• Geological Age: late Cretaceous, 100 to 66 million years ago.
• Location: Hajoula, Lebanon
• Family: Crustacean
• Species: Carpopenaeus longirrostris
This species of shrimp is named Carpopenaeus Longirrostris, it derives its name from the long spike (rostrum) protruding from its head. The fossil is preserved on a sublithographic Limestone. Approximate size of specimens are 4cm in length (will vary slightly).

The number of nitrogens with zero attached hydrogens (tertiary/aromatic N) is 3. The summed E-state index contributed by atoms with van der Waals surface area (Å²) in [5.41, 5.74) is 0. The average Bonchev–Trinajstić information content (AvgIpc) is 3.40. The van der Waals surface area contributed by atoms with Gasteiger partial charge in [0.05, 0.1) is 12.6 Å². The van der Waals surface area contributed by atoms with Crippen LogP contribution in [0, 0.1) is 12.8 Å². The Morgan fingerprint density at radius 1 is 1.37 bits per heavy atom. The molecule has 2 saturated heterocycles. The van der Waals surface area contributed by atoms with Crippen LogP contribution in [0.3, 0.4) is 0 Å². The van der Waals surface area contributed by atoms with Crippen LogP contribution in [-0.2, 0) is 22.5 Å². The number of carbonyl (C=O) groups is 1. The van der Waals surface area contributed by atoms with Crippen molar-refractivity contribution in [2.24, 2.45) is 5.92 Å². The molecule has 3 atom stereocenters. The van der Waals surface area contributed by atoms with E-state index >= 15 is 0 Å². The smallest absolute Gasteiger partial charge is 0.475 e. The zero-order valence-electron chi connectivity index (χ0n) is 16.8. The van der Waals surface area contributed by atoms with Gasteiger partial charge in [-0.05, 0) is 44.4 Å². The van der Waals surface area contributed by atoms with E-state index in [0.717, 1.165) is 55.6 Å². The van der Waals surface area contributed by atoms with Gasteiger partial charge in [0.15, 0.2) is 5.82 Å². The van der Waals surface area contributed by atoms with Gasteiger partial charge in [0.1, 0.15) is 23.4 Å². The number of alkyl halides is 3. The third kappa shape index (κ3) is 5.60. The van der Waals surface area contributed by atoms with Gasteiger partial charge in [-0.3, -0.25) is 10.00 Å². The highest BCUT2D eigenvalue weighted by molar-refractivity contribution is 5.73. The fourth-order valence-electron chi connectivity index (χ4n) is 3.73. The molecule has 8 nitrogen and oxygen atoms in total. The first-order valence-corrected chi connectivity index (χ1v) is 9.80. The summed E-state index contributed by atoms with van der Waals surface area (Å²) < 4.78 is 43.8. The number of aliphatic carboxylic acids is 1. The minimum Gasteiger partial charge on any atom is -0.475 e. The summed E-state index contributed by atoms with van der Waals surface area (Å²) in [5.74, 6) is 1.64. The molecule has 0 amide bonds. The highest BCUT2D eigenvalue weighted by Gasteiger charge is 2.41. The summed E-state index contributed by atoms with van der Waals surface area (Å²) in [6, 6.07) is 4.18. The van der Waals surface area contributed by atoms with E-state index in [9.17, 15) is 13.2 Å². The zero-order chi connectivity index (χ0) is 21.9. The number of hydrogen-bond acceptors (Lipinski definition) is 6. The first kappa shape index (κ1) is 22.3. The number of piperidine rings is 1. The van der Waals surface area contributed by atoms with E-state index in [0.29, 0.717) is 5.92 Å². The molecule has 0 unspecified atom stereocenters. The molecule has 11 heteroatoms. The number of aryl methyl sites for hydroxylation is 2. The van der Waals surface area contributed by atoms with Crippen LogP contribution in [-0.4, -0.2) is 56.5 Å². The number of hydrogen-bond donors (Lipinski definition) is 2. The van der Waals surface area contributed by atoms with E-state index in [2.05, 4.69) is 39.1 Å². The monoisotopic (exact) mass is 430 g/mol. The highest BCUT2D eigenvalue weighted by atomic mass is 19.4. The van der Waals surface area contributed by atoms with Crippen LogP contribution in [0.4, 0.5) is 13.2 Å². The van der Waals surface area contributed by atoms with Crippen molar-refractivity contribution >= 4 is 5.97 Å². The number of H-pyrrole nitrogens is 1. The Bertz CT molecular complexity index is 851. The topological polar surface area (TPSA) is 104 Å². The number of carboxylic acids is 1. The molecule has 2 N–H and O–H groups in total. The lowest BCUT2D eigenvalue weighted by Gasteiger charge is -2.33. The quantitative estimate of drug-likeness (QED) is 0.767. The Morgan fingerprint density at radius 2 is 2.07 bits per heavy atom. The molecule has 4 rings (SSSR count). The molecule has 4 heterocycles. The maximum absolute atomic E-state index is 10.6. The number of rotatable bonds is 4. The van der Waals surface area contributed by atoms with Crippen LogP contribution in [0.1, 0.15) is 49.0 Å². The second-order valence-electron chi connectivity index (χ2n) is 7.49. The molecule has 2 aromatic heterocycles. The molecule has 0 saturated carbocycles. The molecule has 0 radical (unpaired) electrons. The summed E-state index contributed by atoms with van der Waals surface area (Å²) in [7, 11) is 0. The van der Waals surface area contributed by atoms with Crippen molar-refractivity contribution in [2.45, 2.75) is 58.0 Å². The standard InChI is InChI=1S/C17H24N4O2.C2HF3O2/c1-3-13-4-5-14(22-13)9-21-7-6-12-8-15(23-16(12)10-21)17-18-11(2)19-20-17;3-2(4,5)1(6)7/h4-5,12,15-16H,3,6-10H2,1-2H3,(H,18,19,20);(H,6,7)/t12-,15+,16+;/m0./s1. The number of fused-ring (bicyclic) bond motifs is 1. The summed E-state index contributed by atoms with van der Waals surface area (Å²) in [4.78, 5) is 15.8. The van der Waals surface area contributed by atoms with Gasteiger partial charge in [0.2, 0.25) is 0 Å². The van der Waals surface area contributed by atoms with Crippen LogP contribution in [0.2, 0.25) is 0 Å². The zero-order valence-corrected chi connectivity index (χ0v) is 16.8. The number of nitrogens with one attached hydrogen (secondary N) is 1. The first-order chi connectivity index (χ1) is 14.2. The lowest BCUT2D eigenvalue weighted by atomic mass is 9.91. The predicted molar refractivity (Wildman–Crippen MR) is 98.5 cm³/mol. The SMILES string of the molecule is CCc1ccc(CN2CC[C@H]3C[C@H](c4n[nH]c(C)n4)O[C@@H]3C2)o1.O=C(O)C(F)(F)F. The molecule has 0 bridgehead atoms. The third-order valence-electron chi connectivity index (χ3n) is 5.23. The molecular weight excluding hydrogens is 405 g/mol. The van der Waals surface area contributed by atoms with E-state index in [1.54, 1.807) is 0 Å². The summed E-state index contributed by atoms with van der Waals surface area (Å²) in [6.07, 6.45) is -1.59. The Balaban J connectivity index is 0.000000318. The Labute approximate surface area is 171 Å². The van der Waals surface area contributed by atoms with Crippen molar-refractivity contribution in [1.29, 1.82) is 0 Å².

Carpopenaeus longirrostris are an extinct species of shrimp, these particular specimens are so named due to the long rostrum, (spike) protruding from the front of its head. They were found in Hajoula in Lebanon in sublithographic limestone, a pale, beige coloured sedimentary rock, which is also known for exhibiting numerous other fine examples including fish and sharks. The actual shrimps are around 4 cm in length, varying from piece to piece slightly and are on the limestone matrix which is larger. Dated to the late Cretaceous period, between 100 to 66 million years ago, the pieces are supplied with an information card and stand, suitable for display and collectors.